Waterstone Short Story Contest Tips 2008
Waterstones are also inviting us, the general reading public, to submit our own tales for consideration. So, if you’ve ever written anything from a Historical Romance, through Horror Fiction to Autobiographical Memoir, read on for more details - this could be your big break, or at least your chance to win a writing course so you can improve!
The idea is that interested entrants fill in either a ‘virtual postcard’ online or a print copy promo card collected from the store. Waterstones don’t even mind if isn’t a written story! Apparently, according to the promo literature, it is possible to send in a story as an art form or drawing.
The selected stories will be placed in Waterstone’s Bookstore windows. First, from 12th June, famous authors’ stories will appear, to be followed (from 10th July) by the winning stories of wannabe authors from the general public.
Famous authors featured could include the likes of J K Rowling, Neil Gaiman, Margaret Attwood, Michael Rosen or Doris Lessing. As well as appearing on postcards in Waterstone’s windows, the authors’ stories will be published as a postcard book.
Joining them there in the postcard book, will be the winning short story postcards from three lucky wannabe writers – two adults and one child (under eighteen.) Those national winners who are over eighteen will also win an Arvon Writing Course, whilst their younger counterpart will win five hundred pounds worth of Waterstones vouchers. Royalties aren’t being paid as all profits from the book are going towards the funds of the charities ‘Dyslexia Action’ and ‘English Pen.’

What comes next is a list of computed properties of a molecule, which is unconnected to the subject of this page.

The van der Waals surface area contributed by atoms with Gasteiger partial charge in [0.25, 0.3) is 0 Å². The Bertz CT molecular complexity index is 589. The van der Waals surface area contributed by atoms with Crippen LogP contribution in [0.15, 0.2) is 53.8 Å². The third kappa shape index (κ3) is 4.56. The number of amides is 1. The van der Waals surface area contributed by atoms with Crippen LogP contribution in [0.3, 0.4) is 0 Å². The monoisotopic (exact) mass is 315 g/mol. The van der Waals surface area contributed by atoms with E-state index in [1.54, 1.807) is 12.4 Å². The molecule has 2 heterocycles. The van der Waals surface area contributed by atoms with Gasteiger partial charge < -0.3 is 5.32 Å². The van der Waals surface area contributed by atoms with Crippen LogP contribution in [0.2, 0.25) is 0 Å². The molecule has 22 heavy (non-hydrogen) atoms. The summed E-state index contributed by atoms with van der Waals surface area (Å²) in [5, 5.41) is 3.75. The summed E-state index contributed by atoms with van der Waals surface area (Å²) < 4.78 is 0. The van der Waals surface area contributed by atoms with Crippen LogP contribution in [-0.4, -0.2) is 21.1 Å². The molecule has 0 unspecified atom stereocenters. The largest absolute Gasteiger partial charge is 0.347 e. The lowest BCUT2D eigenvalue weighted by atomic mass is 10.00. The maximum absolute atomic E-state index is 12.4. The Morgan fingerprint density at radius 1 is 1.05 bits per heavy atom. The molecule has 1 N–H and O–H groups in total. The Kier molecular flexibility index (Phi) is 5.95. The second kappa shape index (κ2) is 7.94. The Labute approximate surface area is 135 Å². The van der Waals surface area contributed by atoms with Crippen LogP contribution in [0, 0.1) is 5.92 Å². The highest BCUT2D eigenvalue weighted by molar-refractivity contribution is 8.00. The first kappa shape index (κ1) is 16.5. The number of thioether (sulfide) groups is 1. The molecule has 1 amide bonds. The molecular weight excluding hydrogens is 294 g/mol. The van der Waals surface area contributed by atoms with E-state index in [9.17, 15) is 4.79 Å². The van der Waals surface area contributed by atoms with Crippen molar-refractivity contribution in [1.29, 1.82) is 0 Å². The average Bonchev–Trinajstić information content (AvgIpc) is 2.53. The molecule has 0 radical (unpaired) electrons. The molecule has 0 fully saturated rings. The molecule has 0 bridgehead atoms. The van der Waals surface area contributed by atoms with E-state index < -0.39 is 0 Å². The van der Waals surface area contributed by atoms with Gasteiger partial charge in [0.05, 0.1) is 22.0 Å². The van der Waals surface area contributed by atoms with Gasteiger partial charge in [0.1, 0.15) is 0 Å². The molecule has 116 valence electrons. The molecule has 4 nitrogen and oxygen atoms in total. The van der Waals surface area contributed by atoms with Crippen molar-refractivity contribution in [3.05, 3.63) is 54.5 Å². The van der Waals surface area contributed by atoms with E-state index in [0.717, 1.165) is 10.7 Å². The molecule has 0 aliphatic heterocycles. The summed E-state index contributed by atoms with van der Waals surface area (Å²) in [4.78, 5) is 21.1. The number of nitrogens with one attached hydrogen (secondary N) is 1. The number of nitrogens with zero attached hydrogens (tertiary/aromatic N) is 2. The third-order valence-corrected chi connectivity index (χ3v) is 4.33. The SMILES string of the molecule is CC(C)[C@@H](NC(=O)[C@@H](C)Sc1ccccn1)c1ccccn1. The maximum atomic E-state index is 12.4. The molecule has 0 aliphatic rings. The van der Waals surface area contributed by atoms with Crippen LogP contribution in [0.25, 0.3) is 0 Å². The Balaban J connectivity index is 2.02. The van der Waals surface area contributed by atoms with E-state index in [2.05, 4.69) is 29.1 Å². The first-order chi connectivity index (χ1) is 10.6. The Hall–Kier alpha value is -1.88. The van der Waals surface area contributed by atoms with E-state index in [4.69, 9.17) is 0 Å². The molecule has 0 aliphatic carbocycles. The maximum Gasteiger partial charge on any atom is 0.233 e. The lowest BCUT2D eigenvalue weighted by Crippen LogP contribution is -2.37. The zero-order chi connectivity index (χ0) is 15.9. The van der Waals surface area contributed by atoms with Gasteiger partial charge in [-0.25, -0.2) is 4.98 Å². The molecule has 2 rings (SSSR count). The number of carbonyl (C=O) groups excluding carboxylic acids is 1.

The closing date for the short story contest ‘What’s Your Story’ is 06/19/08. Remember, though, your story must fit on a postcard so either drag all those classroom memories of ‘precis’ writing to the forefront, or follow the following brief refreshers:
1.Jump straight in to the action of your story with the first sentence.
2.Leave out all introductions, throat-clearing exercises, and background descriptions – use vivid language instead.
3.Try using several lines of dialogue to tell your story.
4.Stick to a 3 action plan – action/reaction/result.
5.Keep editing your story to prune out unnecessary words until it reads fluently without losing meaning.
6.Keep trying it out on friends until they understand the story first time – it’s amazing what even expert writers can miss!
More details, and terms and conditions can be found at www.waterstones.com
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